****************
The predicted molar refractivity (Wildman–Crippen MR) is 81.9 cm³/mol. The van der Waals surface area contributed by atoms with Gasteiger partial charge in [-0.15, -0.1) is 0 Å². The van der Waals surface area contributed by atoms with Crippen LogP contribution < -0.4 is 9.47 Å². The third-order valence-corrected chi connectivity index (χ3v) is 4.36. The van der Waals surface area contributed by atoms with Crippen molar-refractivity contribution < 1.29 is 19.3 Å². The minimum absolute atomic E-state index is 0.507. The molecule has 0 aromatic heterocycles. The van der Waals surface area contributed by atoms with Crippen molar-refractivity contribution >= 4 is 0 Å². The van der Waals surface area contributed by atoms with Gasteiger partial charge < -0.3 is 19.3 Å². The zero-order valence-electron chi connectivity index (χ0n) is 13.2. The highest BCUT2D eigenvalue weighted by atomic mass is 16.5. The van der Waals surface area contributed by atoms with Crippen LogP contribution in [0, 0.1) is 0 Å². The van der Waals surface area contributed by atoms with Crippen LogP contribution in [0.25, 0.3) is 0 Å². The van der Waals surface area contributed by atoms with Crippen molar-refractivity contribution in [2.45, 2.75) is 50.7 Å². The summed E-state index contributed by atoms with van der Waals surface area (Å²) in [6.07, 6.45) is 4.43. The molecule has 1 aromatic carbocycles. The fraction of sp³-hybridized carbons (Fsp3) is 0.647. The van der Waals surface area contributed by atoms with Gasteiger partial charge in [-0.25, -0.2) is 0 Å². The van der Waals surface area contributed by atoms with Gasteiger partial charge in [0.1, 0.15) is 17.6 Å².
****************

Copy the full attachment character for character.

The predicted molar refractivity (Wildman–Crippen MR) is 81.9 cm³/mol. The van der Waals surface area contributed by atoms with Gasteiger partial charge in [-0.15, -0.1) is 0 Å². The van der Waals surface area contributed by atoms with Crippen LogP contribution < -0.4 is 9.47 Å². The third-order valence-corrected chi connectivity index (χ3v) is 4.36. The van der Waals surface area contributed by atoms with Crippen molar-refractivity contribution < 1.29 is 19.3 Å². The minimum absolute atomic E-state index is 0.507. The molecule has 0 aromatic heterocycles. The van der Waals surface area contributed by atoms with Crippen molar-refractivity contribution >= 4 is 0 Å². The van der Waals surface area contributed by atoms with Gasteiger partial charge < -0.3 is 19.3 Å². The zero-order valence-electron chi connectivity index (χ0n) is 13.2. The highest BCUT2D eigenvalue weighted by atomic mass is 16.5. The van der Waals surface area contributed by atoms with Crippen LogP contribution in [0, 0.1) is 0 Å². The van der Waals surface area contributed by atoms with Crippen LogP contribution in [0.25, 0.3) is 0 Å². The van der Waals surface area contributed by atoms with Crippen molar-refractivity contribution in [2.45, 2.75) is 50.7 Å². The summed E-state index contributed by atoms with van der Waals surface area (Å²) in [6.07, 6.45) is 4.43. The molecule has 1 aromatic carbocycles. The fraction of sp³-hybridized carbons (Fsp3) is 0.647. The van der Waals surface area contributed by atoms with Gasteiger partial charge in [-0.25, -0.2) is 0 Å². The van der Waals surface area contributed by atoms with Gasteiger partial charge in [0.1, 0.15) is 17.6 Å².